The Perils of Pauline, directed by Louis J. Gasnier for the Eclectic Film Company was a 20-part action adventure serial. A complete copy of the original 20 chapters is not known to exist in any film archive, and the one version that is available on Dvd is an edited down and rearranged French release that has been re-translated back to English. If you’re interested you can find it by clicking here (The Perils of Pauline).Perils of Pauline Stunt

The premise of the story was that Pauline’s wealthy guardian Mr. Marvin, upon his death, has left her inheritance in the care of his secretary, Mr. Koerner (Raymond Owen in the original English version), until the time of her marriage. Pauline wants to wait a while before marrying, as her dream is to go out and have adventures to prepare herself for becoming an author. Mr. Koerner, hoping to ultimately keep the money for himself, tries to turn Pauline’s various adventures against her and have her “disappear” to his own advantage.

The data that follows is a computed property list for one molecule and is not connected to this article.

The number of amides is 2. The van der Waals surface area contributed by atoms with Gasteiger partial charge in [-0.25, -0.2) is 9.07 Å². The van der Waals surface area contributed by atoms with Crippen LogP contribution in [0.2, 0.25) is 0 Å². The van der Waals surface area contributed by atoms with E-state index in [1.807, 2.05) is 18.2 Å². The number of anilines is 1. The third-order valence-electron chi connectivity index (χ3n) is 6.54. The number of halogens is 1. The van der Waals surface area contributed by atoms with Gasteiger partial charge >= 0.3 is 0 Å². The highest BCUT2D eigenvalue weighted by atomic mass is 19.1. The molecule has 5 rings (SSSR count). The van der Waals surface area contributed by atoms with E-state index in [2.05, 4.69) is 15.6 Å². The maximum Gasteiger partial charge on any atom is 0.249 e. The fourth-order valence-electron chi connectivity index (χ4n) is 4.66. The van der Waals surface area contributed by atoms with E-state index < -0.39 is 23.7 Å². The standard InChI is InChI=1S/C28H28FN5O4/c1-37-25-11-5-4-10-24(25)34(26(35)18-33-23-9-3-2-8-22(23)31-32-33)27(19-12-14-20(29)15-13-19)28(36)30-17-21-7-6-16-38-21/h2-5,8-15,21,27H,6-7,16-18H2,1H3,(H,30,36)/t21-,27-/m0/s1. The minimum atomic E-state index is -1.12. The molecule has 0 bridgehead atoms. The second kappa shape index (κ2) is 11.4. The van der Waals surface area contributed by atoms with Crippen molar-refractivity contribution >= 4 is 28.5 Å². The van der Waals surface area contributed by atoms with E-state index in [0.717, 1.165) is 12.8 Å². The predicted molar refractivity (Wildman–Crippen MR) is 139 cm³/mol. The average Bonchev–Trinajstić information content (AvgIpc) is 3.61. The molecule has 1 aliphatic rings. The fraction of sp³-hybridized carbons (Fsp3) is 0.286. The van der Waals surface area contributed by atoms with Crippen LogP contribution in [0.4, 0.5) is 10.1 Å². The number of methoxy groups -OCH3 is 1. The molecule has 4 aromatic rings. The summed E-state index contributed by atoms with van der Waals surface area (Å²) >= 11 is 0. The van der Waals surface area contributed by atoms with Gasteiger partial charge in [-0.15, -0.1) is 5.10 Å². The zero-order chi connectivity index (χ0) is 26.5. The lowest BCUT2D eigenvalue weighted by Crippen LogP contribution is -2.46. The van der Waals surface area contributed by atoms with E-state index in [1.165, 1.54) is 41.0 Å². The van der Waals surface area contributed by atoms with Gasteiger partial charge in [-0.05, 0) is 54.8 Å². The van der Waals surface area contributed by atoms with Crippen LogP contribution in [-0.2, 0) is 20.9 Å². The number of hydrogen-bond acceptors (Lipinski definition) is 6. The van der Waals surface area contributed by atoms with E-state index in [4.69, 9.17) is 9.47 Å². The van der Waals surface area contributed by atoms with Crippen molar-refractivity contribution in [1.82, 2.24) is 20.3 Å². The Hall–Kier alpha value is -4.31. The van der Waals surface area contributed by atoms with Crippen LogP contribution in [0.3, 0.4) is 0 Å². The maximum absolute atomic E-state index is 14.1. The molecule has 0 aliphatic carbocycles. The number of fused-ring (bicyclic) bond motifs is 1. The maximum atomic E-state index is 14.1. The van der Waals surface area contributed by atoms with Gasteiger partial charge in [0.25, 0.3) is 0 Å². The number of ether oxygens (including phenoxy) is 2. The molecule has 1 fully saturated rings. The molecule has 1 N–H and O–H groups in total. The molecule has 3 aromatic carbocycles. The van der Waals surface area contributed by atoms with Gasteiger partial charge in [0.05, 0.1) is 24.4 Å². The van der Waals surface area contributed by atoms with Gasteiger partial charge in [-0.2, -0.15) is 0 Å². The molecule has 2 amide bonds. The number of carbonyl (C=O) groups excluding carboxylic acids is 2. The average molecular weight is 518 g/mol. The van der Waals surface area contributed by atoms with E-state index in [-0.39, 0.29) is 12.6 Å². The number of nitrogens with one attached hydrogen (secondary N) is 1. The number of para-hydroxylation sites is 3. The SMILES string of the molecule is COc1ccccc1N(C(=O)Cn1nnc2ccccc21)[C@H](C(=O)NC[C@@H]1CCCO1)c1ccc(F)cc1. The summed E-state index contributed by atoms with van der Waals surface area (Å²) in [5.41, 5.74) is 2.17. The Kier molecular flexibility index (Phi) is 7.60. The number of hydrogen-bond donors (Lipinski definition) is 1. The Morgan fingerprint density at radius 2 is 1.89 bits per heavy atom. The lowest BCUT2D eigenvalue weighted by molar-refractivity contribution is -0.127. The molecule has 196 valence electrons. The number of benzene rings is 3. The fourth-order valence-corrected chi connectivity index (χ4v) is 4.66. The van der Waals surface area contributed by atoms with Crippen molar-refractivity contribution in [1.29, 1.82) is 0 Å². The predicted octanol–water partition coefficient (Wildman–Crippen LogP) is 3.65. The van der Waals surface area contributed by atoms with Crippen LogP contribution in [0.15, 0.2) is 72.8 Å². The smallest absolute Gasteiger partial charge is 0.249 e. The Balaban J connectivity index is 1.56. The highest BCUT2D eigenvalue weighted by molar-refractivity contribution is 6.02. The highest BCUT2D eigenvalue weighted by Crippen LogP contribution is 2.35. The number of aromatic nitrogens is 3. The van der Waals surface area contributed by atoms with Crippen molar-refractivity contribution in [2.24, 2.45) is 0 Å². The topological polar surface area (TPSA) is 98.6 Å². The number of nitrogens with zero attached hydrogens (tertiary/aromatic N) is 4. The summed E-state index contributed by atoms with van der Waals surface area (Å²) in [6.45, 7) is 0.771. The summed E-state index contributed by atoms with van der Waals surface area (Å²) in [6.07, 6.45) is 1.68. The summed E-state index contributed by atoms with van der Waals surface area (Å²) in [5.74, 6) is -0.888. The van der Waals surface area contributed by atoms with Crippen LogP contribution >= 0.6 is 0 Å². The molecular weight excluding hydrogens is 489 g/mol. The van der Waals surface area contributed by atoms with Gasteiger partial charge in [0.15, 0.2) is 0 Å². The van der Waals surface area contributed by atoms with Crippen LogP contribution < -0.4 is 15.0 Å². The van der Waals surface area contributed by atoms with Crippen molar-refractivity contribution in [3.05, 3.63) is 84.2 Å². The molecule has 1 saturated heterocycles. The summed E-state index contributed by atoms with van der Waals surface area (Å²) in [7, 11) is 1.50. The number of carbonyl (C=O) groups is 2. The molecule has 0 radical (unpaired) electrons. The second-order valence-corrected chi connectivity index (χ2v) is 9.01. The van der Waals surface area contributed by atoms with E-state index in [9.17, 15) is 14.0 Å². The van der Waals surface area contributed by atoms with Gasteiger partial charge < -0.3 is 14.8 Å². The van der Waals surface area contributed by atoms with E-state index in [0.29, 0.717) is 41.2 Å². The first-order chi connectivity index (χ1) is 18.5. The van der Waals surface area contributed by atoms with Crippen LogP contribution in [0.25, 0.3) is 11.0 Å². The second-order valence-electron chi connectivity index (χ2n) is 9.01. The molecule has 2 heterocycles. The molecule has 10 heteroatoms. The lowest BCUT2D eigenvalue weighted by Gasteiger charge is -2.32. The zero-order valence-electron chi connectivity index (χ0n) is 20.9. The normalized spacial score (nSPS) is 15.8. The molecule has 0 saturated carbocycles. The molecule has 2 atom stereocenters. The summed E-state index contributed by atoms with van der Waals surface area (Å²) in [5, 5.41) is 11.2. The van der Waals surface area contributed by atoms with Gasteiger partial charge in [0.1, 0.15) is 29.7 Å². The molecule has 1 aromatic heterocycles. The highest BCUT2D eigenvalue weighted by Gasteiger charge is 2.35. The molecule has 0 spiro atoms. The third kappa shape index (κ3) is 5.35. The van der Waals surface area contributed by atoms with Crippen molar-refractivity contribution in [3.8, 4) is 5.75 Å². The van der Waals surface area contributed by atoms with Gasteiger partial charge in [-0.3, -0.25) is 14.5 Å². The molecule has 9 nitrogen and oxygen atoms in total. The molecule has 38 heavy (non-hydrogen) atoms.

Interesting enough, the term, “cliffhanger” originated with this series because of the practice of leaving Pauline in each chapter in a precarious position. Pearl White performed her own stunts for the serial. Considerable risk was involved. In one incident a balloon carrying White escaped and carried her across the Hudson River into a storm before landing miles away. In another incident her back was permanently injured in a fall.The_Perils_of_Pauline_(1914_serial)

One of the more famous scenes in the serial was filmed on the curved Ingham Run trestle in New Hope, Pennsylvania on the Reading Company’s New Hope Branch (now the New Hope and Ivyland Railroad line). The trestle still stands, just off Ferry Street, and is now referred to as “Pauline’s Trestle”. The railroad is a tourist attraction and offers rides from New Hope to Lahaska, Pennsylvania, crossing over the original trestle.